E. Whether Plaintiff's Claim of Municipal Liability Against Defendant City of Utica Should Be Dismissed

After carefully considering the matter, the Court finds that this claim should be dismissed for the reasons stated in Defendants' memoranda of law. See, supra, Parts I.C.1. and I.C.3. of this Decision and Order. The Court would add only two points.

First, in his opposition memorandum of law, Plaintiff does not respond to Defendants' argument challenging his federal claims against Defendant City of Utica, under Monell v. N.Y. City Dep't of Soc. Serv. See, supra, Part I.C.2. of this Decision and Order. Indeed, in his opposition affidavit, Plaintiff's counsel expressly denies asserting any federal claims against Defendant City of Utica under Monell. (Dkt. No. 26, at ¶ 3.) As a result, Defendants' argument has been lightened, such that, in order to succeed on it, they need only show that it possess facial merit. See, supra, Part III.C. of this Decision and Order. The Court finds that Defendants have done so, for the reasons stated in their memoranda of law.

Second, instead, Plaintiff asserts a respondeat superior argument with regard to his state tort claims against Defendant City of Utica. While the Court is inclined to accept this argument, the Court notes that the argument applies to only two of Plaintiff's state claims against Defendant City of Utica-one for assault and battery, and the other for intentional infliction of emotional distress. This is because Plaintiff's other state claims-for false arrest/false imprisonment and malicious prosecution-are governed by the same legal standards as are his federal claims for false arrest/false imprisonment and malicious prosecution, and are thus dismissed for the reasons set forth above in Parts III.A. and III.D. this Decision and Order.

For all of these reasons, the Court dismisses Plaintiff's federal claims against Defendant City of Utica.

F. Whether Plaintiff's State Claim of Assault and Battery Should Be Dismissed

After carefully considering the matter, the Court finds that this claim should be dismissed for the reasons stated in Defendants' memoranda of law. See, supra, Parts I.C.1. and I.C.3. of this Decision and Order. The Court would add only two points.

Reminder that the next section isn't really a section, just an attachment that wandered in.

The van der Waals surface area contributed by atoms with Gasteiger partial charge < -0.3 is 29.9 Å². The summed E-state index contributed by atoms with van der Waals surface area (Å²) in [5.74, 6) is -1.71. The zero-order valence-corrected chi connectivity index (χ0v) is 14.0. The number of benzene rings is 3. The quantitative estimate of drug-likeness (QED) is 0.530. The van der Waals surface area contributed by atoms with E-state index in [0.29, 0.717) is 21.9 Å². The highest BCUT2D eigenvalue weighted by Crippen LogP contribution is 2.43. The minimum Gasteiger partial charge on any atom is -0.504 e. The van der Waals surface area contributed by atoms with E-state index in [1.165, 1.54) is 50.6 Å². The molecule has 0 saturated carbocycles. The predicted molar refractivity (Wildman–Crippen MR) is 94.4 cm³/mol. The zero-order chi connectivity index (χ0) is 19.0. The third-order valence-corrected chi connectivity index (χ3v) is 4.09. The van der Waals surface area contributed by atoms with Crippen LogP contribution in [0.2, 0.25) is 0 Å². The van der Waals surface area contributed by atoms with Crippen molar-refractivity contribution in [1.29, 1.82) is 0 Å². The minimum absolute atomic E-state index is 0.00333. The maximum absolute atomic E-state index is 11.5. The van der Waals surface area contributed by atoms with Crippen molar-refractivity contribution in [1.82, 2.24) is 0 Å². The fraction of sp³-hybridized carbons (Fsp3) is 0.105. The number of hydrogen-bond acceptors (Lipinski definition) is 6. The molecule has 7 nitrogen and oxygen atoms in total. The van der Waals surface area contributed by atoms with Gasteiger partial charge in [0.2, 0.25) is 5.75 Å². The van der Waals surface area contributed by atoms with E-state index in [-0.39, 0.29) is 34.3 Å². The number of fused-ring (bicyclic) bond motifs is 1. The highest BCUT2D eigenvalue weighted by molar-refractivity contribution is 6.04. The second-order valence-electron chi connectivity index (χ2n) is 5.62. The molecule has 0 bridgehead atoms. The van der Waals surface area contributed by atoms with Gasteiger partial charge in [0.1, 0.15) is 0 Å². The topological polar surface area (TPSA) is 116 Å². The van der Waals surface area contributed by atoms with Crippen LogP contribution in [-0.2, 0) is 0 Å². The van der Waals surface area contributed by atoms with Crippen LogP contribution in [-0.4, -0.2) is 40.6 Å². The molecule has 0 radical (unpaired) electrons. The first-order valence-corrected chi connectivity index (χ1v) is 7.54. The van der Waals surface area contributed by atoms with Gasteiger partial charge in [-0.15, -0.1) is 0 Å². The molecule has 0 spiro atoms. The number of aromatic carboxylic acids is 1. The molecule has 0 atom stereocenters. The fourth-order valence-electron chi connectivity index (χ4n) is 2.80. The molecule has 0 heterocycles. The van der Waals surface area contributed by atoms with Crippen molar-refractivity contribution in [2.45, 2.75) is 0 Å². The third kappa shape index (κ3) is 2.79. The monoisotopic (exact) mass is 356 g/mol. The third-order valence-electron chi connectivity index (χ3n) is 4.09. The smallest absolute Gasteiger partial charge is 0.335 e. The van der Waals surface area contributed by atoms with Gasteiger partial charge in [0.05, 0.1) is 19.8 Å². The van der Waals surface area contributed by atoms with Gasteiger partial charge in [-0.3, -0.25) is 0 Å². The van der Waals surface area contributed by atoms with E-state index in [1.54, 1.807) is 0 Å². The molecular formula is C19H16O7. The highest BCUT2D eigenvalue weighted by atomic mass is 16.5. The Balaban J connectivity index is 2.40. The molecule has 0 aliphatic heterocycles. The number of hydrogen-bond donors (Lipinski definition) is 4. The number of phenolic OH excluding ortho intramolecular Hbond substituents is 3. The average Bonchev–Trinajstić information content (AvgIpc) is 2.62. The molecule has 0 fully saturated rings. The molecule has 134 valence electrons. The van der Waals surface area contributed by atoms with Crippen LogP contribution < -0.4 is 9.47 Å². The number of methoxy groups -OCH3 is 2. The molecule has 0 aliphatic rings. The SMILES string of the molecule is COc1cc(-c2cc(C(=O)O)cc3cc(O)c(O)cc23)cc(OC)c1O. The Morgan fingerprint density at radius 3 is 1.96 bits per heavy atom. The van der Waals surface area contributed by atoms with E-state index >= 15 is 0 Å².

First, with regard to Plaintiff's state claim of assault and battery against the individual Defendants, the Courts relies on its analysis in Part III.B. of this Decision and Order (regarding Plaintiff's federal claim of excessive force).

Second, with regard to Plaintiff's state claim of assault and battery against Defendant City of Utica, Plaintiff seeks to save this claim from dismissal based on the (purported) evidence that there was an assault and battery by some Utica police officer (and the doctrine of respondeat superior ). The problem is that, to the extent that the referenced assault and battery was the kick in Plaintiff's face, the Court has already found that there is no admissible record evidence that the kick was unreasonable, under the circumstances. See, supra, Parts III.B. of this Decision and Order. Moreover, to the extent that the referenced assault and battery was the pushing of Plaintiff against a wall and twisting/bending of his arm behind his back, the Court finds no admissible record evidence that the use of force was unreasonable, under the circumstances, including (1) the fact that moments before the kick, Plaintiff had been engaged in a confrontation with a stranger in the street, (2) the fact that, at that location, officers were trying to get a crowd of people (of which Plaintiff had been a member) to disperse, and (3) the fact that, at the time of the use of force, Plaintiff was "flipping out" and his brother Nicholean tried to "break [Plaintiff and the officer] apart." (Dkt. No. 22, Attach. 5, at 28 [attaching page "26" of Plf.'s 50-h Examination].)[28]

For all of these reasons, the Court dismisses Plaintiff's state claim of assault and battery.

G. Whether Plaintiff's State Claim of Intentional Infliction of Emotional Distress Should Be Dismissed

After carefully considering the matter, the Court finds that this claim should be dismissed for the reasons stated in Defendants' memoranda of law. See, supra, Parts I.C.1. and I.C.3. of this Decision and Order. The Court would add only two points.

First, in his opposition memorandum of law, Plaintiff does not respond to Defendants' argument that he has failed to adduce admissible record evidence establishing any severe emotional distress experienced by him. See, supra, Part I.C.2. of this Decision and Order. As a result, Defendants' argument has been lightened, such that, in order to succeed on it, they need only show that it possess facial merit. See, supra, Part III.C. of this Decision and Order. The Court finds that Defendants have done so, for the reasons stated in their memoranda of law.

Second, the Court rejects this claim on the alternative ground that the record is bereft of any admissible evidence establishing that the boot that struck his face was maliciously placed there by a police officer. For example, there was no repeat blow, no disparaging remark, not even a determined facial expression.

For all of these reasons, the Court dismisses Plaintiff's state claim of intentional infliction of emotional distress.

ACCORDINGLY, it is

ORDERED that Defendants' motion for summary judgment (Dkt. No. 22) is GRANTED; and it is further

ORDERED that Plaintiff's Amended Complaint (Dkt. No. 11) is DISMISSED.